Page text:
Música

By ACDP
  • Period: 100,000 BCE to 3500 BCE

    Prehistory

    Primitive music that emerged from the imitation of the sounds of nature.
  • Period: 3500 BCE to 2100 BCE

    Mesopotamia

    The music had a divine origin and was closely linked to religion. The singing was accompanied by instruments.
  • Period: 3100 BCE to 332 BCE

    Egypt

    The music had a divine origin and was closely linked to religion. The singing was accompanied by instruments.
  • Period: 800 BCE to 146 BCE

    Greece

    Music had a great development and was closely linked to poetry and theatrical performances. The most used instruments in ancient Greece were the lyre, the harp, the aulos and the organ.
  • 476

    The troubadours

    The troubadours
    The troubadours were mainly poets and musicians who developed artistic expression in the Middle Ages. They were poets in the Middle Ages who wrote their works and set them to music with their own compositions, for this reason they were considered both poets and musicians.
  • 476

    The minstrels

    The minstrels
    The minstrels were men dedicated to the show, they were traveling musicians who delighted in singing songs, playing instruments or performing all kinds of acrobatics. The minstrels belonged, unlike the troubadours, to a lower social class.
  • Period: 476 to 1453

    Middle ages

    Monasteries became the centers of culture. Music is strongly linked to religion and was performed by the clergy. Musical notation arose. In monasteries, copyists began to draw signs on the text called neumes to help remember the melody.
  • 600

    Gregorian singing

    Gregorian singing
    This ancient chant is called Gregorian because it was Pope Gregory I in the year 600 who introduced this liturgical chant. Gregorian chant has three characteristics: it was monodic, that is, it has only one voice; in addition, it was sung a cappella: without instruments or accompaniment.
  • 991

    Guido d' Arezzo

    Guido d' Arezzo
    Guido d'Arezzo was born in 991 and died in 1033. He was a Benedictine monk who has gone down in music history as one of the most important reformers of the musical notation system.
  • 1098

    Hildegard von Bingen

    Hildegard von Bingen
    Hildegard von Bingen (Germany, 1098-1179) was a versatile medieval abbess, physicist, philosopher, naturalist, composer, poet and linguist. She was the creator of the first musical liturgical drama that is preserved.
  • 1135

    Leonin

    Leonin
    Between 1150 and 1160 he was administrator of the cathedral in Paris. He was ordained a priest at Notre Dame Cathedral in Paris in 1192. He was recognized as the greatest organ composer of his time. Organum is recognized as a form of primitive polyphony that had its peak at the School of Notre Dame in Paris, the center of Ars Antiqua. He is credited with creating the Magnus liber organi, (Great Book of the Organum), used in Notre Dame around 1200.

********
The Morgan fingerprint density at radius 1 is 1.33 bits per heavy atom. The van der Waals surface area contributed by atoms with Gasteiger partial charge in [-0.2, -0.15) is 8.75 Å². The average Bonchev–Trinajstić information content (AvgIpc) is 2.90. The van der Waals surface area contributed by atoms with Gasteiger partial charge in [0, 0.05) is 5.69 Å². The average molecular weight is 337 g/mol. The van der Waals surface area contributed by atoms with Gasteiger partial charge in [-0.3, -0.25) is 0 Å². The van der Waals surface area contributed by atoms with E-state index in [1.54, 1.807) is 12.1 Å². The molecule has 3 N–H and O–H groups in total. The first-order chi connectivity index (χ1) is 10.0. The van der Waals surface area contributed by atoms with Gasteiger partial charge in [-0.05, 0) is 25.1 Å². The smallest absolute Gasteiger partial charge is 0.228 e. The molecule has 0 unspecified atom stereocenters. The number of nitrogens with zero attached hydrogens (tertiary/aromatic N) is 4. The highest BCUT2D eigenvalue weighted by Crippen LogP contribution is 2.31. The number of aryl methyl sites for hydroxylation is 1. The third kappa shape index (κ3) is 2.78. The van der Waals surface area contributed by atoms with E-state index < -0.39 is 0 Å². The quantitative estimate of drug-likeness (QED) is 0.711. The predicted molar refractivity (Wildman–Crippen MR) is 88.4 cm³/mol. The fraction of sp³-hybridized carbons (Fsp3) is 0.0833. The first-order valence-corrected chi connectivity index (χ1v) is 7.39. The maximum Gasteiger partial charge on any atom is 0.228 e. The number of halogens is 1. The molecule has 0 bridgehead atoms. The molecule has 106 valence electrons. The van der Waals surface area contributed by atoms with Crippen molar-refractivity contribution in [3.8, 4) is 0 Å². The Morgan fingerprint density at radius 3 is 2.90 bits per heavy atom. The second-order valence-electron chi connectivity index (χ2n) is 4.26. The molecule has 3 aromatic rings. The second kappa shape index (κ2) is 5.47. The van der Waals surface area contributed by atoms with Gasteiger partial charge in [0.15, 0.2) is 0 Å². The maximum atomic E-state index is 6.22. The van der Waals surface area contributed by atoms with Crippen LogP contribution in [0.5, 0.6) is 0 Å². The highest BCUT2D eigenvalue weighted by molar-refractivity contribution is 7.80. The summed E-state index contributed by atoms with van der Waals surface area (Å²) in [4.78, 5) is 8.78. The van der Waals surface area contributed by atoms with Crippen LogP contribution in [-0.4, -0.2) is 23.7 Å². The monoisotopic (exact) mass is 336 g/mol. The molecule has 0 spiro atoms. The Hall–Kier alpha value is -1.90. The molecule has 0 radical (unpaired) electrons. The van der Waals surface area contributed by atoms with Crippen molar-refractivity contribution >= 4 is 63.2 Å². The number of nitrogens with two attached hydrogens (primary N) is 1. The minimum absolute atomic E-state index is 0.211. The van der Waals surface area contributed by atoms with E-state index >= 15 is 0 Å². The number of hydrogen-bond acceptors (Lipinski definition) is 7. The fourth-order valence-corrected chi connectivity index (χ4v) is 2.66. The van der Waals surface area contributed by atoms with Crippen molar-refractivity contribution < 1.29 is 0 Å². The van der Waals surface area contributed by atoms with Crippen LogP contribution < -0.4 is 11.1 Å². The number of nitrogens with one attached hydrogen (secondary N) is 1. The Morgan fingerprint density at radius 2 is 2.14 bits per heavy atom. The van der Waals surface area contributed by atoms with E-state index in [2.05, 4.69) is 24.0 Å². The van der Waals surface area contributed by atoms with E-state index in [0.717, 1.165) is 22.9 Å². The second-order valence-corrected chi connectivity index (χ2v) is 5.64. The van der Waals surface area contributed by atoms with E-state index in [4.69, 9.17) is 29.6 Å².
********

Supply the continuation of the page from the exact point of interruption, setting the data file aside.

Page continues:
• 1170

    Ars antiqua

    Refers to the music of Europe in the late Middle Ages from about 1170 to 1310, covering the period of the Notre Dame School of polyphony and the years after. Includes the twelfth and thirteenth centuries. This is followed by other periods in the history of medieval music called ars nova and ars subtilior.
  • 1200

    Perotin

    Perotin
    French composer. Successor of his teacher Léonin, he is considered the most outstanding representative of the so-called School of Notre Dame de Paris, active during the 13th century and in which the polyphonic style began to take shape. Pérotin distinguished himself in the revision of the collection of polyphony for two voices Magnus liber de Léonin and in the composition of organa and conductus for two , three and four voices .
  • 1221

    Alfonso X el Sabio

    Alfonso X el Sabio
    Alfonso's reign stood out above all in the cultural order. Alfonso X el Sabio is considered the founder of Castilian prose and, in fact, the adoption of Castilian as the official language can be dated to his time. His deep knowledge of astronomy, legal sciences and history and his interest in the most diverse areas of knowledge led him to promote the organization of three great cultural centers that revolved around Toledo, Seville and Murcia.
  • 1300

    Guillaume de Machaut

    Guillaume de Machaut
    Guillaume de Machaut (ca. 1300‑1377), a French composer and poet, was the most prolific author of the 14th century, both in music and poetry. In his musical compositions all the usual forms of his time have a place and conservative and progressive elements are mixed.
  • 1310

    Ars nova

    The Ars Nova was a musical style that flourished mainly in France and Italy during the late Middle Ages in the 14th century (approximately 1310 to 1377). This type of music developed mainly in prestigious environments, such as universities, stately courts and the church. Being the Ars Nova a style subject to the academic field, it was in constant study and development.